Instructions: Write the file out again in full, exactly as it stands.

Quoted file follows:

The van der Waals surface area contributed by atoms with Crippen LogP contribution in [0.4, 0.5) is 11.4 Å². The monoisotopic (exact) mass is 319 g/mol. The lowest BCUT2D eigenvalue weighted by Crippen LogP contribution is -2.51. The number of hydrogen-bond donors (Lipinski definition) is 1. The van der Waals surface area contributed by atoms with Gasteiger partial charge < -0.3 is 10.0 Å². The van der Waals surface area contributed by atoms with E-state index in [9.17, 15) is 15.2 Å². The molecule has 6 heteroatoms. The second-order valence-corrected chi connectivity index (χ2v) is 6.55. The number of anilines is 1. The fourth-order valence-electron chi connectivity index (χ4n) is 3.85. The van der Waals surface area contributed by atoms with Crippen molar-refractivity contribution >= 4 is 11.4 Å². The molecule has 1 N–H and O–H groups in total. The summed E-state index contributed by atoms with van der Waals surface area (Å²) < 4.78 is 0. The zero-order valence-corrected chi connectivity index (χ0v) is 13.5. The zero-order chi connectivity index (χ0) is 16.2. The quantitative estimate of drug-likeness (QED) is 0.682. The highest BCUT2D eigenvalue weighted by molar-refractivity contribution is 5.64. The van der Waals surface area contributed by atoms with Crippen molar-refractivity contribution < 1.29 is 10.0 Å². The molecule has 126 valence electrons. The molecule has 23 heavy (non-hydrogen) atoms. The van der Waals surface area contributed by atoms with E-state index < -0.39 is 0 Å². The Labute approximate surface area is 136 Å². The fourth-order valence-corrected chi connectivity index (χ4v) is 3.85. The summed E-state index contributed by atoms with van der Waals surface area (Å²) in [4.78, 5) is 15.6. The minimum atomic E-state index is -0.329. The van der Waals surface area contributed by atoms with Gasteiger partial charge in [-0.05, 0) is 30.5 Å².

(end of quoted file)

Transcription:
The van der Waals surface area contributed by atoms with Crippen LogP contribution in [0.4, 0.5) is 11.4 Å². The monoisotopic (exact) mass is 319 g/mol. The lowest BCUT2D eigenvalue weighted by Crippen LogP contribution is -2.51. The number of hydrogen-bond donors (Lipinski definition) is 1. The van der Waals surface area contributed by atoms with Gasteiger partial charge < -0.3 is 10.0 Å². The van der Waals surface area contributed by atoms with E-state index in [9.17, 15) is 15.2 Å². The molecule has 6 heteroatoms. The second-order valence-corrected chi connectivity index (χ2v) is 6.55. The number of anilines is 1. The fourth-order valence-electron chi connectivity index (χ4n) is 3.85. The van der Waals surface area contributed by atoms with Crippen molar-refractivity contribution >= 4 is 11.4 Å². The molecule has 1 N–H and O–H groups in total. The summed E-state index contributed by atoms with van der Waals surface area (Å²) < 4.78 is 0. The zero-order valence-corrected chi connectivity index (χ0v) is 13.5. The zero-order chi connectivity index (χ0) is 16.2. The quantitative estimate of drug-likeness (QED) is 0.682. The highest BCUT2D eigenvalue weighted by molar-refractivity contribution is 5.64. The van der Waals surface area contributed by atoms with Crippen molar-refractivity contribution < 1.29 is 10.0 Å². The molecule has 126 valence electrons. The molecule has 23 heavy (non-hydrogen) atoms. The van der Waals surface area contributed by atoms with E-state index < -0.39 is 0 Å². The Labute approximate surface area is 136 Å². The fourth-order valence-corrected chi connectivity index (χ4v) is 3.85. The summed E-state index contributed by atoms with van der Waals surface area (Å²) in [4.78, 5) is 15.6. The minimum atomic E-state index is -0.329. The van der Waals surface area contributed by atoms with Gasteiger partial charge in [-0.05, 0) is 30.5 Å².